The Balmoral’s Poet-in-Residence: Marcas Mac an Tuairneir
02 March 2020
At the heart of historic Edinburgh, The Balmoral has collaborated with Gaelic poet Marcas Mac an Tuairneir to offer guests a romantic literary experience. As Poet-in-Residence, Marcas was inspired by the hotel’s rich history and place in Scottish culture to pen a heartfelt Love Letter to The Balmoral. Now, as part of a special package, guests may commission him for a bespoke Gaelic poem. A passionate champion of Scotland’s founding language and the winner of numerous awards, few are more qualified than Marcas to wax lyrical for our guests. Here, we find out more about the person behind the poetry.
Did you always know you wanted to be a poet?
“I knew I wanted to be creative. The first poetry I remember was Mum showing a me Liz Lochhead’s pamphlet (complete with a picture of the poet on the cover and her Suzi Quatro hairstyle). Then Mrs Johnson, my primary school teacher, read us Keats’ ‘To Autumn’ and I was hooked. Years later, I revisited a haiku I wrote about a poppy and it took second place in the National William Blake Poetry competition. Both these wise women have a lot to answer for regarding my creative development.”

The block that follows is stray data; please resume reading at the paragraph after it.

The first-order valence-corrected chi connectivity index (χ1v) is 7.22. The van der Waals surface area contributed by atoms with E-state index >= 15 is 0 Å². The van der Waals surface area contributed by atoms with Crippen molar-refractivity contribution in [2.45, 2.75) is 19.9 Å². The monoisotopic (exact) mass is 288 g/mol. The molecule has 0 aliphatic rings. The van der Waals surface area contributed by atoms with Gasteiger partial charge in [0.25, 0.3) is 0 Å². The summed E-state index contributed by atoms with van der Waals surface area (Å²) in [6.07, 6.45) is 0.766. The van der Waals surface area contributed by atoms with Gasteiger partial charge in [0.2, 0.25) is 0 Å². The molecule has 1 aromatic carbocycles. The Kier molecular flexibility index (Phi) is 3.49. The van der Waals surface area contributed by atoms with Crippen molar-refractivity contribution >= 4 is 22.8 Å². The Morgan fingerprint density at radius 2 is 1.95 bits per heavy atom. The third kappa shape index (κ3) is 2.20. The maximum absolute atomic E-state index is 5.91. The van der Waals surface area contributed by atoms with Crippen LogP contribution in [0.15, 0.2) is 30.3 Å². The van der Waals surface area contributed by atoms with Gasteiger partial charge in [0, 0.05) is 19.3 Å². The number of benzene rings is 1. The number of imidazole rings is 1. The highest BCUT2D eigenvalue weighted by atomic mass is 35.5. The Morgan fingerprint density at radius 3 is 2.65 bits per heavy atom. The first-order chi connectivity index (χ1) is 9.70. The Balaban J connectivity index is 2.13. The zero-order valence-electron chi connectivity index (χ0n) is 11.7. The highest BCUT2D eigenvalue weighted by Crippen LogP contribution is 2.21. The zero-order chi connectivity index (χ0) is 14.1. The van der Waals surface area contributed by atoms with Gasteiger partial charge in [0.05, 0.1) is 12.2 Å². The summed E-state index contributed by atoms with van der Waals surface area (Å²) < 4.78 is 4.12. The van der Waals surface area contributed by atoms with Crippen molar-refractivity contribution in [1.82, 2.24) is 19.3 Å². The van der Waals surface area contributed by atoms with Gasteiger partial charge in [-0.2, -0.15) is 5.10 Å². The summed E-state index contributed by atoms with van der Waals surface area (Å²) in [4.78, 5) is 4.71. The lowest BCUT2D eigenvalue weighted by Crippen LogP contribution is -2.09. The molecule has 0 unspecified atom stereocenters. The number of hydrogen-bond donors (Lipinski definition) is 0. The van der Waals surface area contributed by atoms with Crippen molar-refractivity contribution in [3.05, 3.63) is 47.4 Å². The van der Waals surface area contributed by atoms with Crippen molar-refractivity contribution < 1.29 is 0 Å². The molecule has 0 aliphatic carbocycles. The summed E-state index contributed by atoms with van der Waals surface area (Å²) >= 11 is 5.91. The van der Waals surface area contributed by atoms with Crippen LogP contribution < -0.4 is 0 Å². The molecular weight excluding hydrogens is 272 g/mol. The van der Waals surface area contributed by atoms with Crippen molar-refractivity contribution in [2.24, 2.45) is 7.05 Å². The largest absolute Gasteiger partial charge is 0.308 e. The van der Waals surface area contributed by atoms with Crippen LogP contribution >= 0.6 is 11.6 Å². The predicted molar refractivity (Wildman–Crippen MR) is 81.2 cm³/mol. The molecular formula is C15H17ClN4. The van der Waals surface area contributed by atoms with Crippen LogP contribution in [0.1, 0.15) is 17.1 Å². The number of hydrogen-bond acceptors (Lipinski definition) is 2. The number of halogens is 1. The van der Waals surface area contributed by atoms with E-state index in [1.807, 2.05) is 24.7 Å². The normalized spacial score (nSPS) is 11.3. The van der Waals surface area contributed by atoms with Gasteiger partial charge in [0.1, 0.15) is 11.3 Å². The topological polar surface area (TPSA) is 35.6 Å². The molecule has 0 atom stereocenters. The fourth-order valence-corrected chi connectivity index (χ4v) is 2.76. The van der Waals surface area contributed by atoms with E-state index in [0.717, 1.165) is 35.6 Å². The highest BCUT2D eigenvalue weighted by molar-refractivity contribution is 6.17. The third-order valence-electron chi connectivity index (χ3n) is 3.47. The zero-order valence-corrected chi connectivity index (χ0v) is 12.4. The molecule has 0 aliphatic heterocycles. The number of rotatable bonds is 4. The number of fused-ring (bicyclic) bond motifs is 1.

Was Gaelic spoken in your household?
“No. I grew up as part of the Irish diaspora community in Yorkshire and I studied Gaelic at university in Aberdeen – it’s the best decision I ever made. Learning Gaelic expanded and enriched my own Celtic identity.”
Is it in danger of being lost?
“Yes, Gaelic is in a precarious situation. We need community support for those raising their children with the language and to provide opportunities for adult speakers to use Gaelic whenever they can. We have the building blocks of a revival in place, with a lot of recognition at local and national level, but the 2020s will be about bridging the gap between this legislation and communities – the former needs to adequately serve the latter.”
Between Gaelic and English, which is the more passionate language?